Gold BlogDeep Learning: The Free eBook

"Deep Learning" is the quintessential book for understanding deep learning theory, and you can still read it freely online.

In the past few weeks, KDnuggets has brought a selection of free data science-related ebooks to our readers. This week we will continue this new tradition, and will do so by looking at one of the most influential books in the space of the past five years.

Deep Learning book cover


Deep Learning, by Ian Goodfellow, Yoshua Bengio and Aaron Courville, was originally released in 2016 as one of the first books dedicated to the at-the-time exploding field of deep learning. Not only was it a first, it was also written by a team of standout researchers at the forefront of developments at the time, and has remained a highly -influential and -regarded work in deep neural networks.

This is a bottom-up, theory-heavy treatise on deep learning. This is not a book full of code and corresponding comments, or a surface-level hand wavy overview of neural networks. This is an in-depth mathematics-based explanation of the field.

Like many others who set out to perfect their understanding of deep learning when it was released, this book is a personal favorite of mine. I have never treated it as a book to read cover to cover at a single effort; instead, I find myself reading chapters and selections of chapters over long periods of time. In fact, though I have owned a paper copy of the book since it was first released, I can admit that I have never read the entire book; on the other hand, there are a few chapters I have read more than once.

The book's table of contents are as follow:

  1. Introduction

Part I: Applied Math and Machine Learning Basics

  1. Linear Algebra
  2. Probability and Information Theory
  3. Numerical Computation
  4. Machine Learning Basics

Part II: Modern Practical Deep Networks

  1. Deep Feedforward Networks
  2. Regularization for Deep Learning
  3. Optimization for Training Deep Models
  4. Convolutional Networks
  5. Sequence Modeling: Recurrent and Recursive Nets
  6. Practical Methodology
  7. Applications

Part III: Deep Learning Research

  1. Linear Factor Models
  2. Autoencoders
  3. Representation Learning
  4. Structured Probabilistic Models for Deep Learning
  5. Monte Carlo Methods
  6. Confronting the Partition Function
  7. Approximate Inference
  8. Deep Generative Models

I actually want to come clean about something at this point: this "ebook" isn't exactly an ebook at all. While the book exists in full format on the book's website, their is no single, bundled collection of downloadable chapters of this book available, for contractual reasons between the authors and their publisher. Instead, chapters can be freely read one by one on the website. If this poses a problem for you, or if you find the book worthy enough that you would like a physical copy for future reference, you can always shell out the cash for your very own.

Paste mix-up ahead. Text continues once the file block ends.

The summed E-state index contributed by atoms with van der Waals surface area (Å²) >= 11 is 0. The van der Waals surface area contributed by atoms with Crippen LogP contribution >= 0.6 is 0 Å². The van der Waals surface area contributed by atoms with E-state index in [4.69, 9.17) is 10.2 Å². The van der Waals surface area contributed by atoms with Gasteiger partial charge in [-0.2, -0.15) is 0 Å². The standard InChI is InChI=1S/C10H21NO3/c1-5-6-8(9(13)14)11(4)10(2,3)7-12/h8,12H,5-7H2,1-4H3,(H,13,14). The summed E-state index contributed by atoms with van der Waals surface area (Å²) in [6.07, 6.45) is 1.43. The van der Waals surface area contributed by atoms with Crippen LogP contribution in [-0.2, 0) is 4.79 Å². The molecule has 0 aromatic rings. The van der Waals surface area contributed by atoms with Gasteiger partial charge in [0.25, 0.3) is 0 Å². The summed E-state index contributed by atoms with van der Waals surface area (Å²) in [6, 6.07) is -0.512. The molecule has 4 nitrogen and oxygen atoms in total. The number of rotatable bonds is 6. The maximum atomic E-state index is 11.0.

The book goes beyond only being helpful for deep learning. The chapter on machine learning basics, for example, is incredibly well written and one of the best introductions to the topics I have read, striking a good balance between approachability and in-depth explanation. It is also commendable that the book also spends time on other important foundational topics such as linear algebra, probability, information theory, and numerical computation.

Deep learning Venn diagram


The book's introduction gives a rich and detailed overview of neural network history, which itself makes for an interesting read and provides a frozen-in-time perspective of the state of affairs when the book was written amidst the deep learning explosion. Something which was of particular importance at the time of the book's original publication as it was generally not broadly understood, and which now acts as a sign of how far the expectations and general understanding of neural networks has come in a short time, Deep Learning sets out early on to dispel the "neural network as a biological brain" fallacy immediately in the books' introduction:

Media accounts often emphasize the similarity of deep learning to the brain. While it is true that deep learning researchers are more likely to cite the brain as an influence than researchers working in other machine learning fields, such as kernel machines or Bayesian statistics, one should not view deep learning as an attempt to simulate the brain. Modern deep learning draws inspiration from many fields, especially applied math fundamentals like linear algebra, probability, information theory, and numerical optimization. While some deep learning researchers cite neuroscience as an important source of inspiration, others are not concerned with neuroscience at all.

If you are looking to learn deep neural networks from the bottom up, with a heavy focus on theory and gaining an understanding of the mathematics involved, Deep Learning is likely the book for you. Check out the book's website to see if you agree, and start reading the book for free today.